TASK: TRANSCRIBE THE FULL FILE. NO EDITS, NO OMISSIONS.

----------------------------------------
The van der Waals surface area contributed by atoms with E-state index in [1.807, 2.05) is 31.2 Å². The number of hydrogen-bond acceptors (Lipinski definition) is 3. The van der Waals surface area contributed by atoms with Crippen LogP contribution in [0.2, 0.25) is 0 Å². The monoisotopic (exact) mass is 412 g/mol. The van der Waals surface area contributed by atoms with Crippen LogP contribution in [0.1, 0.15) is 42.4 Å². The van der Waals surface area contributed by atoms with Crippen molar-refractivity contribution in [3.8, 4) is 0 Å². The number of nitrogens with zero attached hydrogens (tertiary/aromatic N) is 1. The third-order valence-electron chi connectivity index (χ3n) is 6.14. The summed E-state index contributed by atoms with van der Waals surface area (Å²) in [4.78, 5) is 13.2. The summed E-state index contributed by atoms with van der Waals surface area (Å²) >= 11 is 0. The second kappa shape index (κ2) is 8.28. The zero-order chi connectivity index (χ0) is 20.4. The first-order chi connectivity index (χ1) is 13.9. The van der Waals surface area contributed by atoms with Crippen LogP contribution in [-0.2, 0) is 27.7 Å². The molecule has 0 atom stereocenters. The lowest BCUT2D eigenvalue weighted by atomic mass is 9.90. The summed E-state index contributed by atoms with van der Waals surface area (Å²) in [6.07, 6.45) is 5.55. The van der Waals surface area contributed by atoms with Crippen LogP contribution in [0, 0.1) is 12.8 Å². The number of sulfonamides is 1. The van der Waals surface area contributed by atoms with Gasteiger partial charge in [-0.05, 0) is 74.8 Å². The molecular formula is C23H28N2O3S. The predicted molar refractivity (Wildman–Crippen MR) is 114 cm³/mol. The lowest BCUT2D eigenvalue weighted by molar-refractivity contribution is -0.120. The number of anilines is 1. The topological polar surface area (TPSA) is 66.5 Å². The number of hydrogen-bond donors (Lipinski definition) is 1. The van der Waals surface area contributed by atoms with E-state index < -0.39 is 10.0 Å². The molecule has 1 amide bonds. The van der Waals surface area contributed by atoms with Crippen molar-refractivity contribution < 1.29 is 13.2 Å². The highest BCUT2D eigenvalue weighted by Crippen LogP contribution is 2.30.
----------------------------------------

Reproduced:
The van der Waals surface area contributed by atoms with E-state index in [1.807, 2.05) is 31.2 Å². The number of hydrogen-bond acceptors (Lipinski definition) is 3. The van der Waals surface area contributed by atoms with Crippen LogP contribution in [0.2, 0.25) is 0 Å². The monoisotopic (exact) mass is 412 g/mol. The van der Waals surface area contributed by atoms with Crippen LogP contribution in [0.1, 0.15) is 42.4 Å². The van der Waals surface area contributed by atoms with Crippen molar-refractivity contribution in [3.8, 4) is 0 Å². The number of nitrogens with zero attached hydrogens (tertiary/aromatic N) is 1. The third-order valence-electron chi connectivity index (χ3n) is 6.14. The summed E-state index contributed by atoms with van der Waals surface area (Å²) in [4.78, 5) is 13.2. The summed E-state index contributed by atoms with van der Waals surface area (Å²) >= 11 is 0. The second kappa shape index (κ2) is 8.28. The zero-order chi connectivity index (χ0) is 20.4. The first-order chi connectivity index (χ1) is 13.9. The van der Waals surface area contributed by atoms with Crippen LogP contribution in [-0.2, 0) is 27.7 Å². The molecule has 0 atom stereocenters. The lowest BCUT2D eigenvalue weighted by atomic mass is 9.90. The summed E-state index contributed by atoms with van der Waals surface area (Å²) in [6.07, 6.45) is 5.55. The van der Waals surface area contributed by atoms with Crippen LogP contribution in [0, 0.1) is 12.8 Å². The number of sulfonamides is 1. The van der Waals surface area contributed by atoms with Gasteiger partial charge in [-0.05, 0) is 74.8 Å². The molecular formula is C23H28N2O3S. The predicted molar refractivity (Wildman–Crippen MR) is 114 cm³/mol. The lowest BCUT2D eigenvalue weighted by molar-refractivity contribution is -0.120. The number of anilines is 1. The topological polar surface area (TPSA) is 66.5 Å². The number of hydrogen-bond donors (Lipinski definition) is 1. The van der Waals surface area contributed by atoms with E-state index < -0.39 is 10.0 Å². The molecule has 1 amide bonds. The van der Waals surface area contributed by atoms with Crippen molar-refractivity contribution < 1.29 is 13.2 Å². The highest BCUT2D eigenvalue weighted by Crippen LogP contribution is 2.30.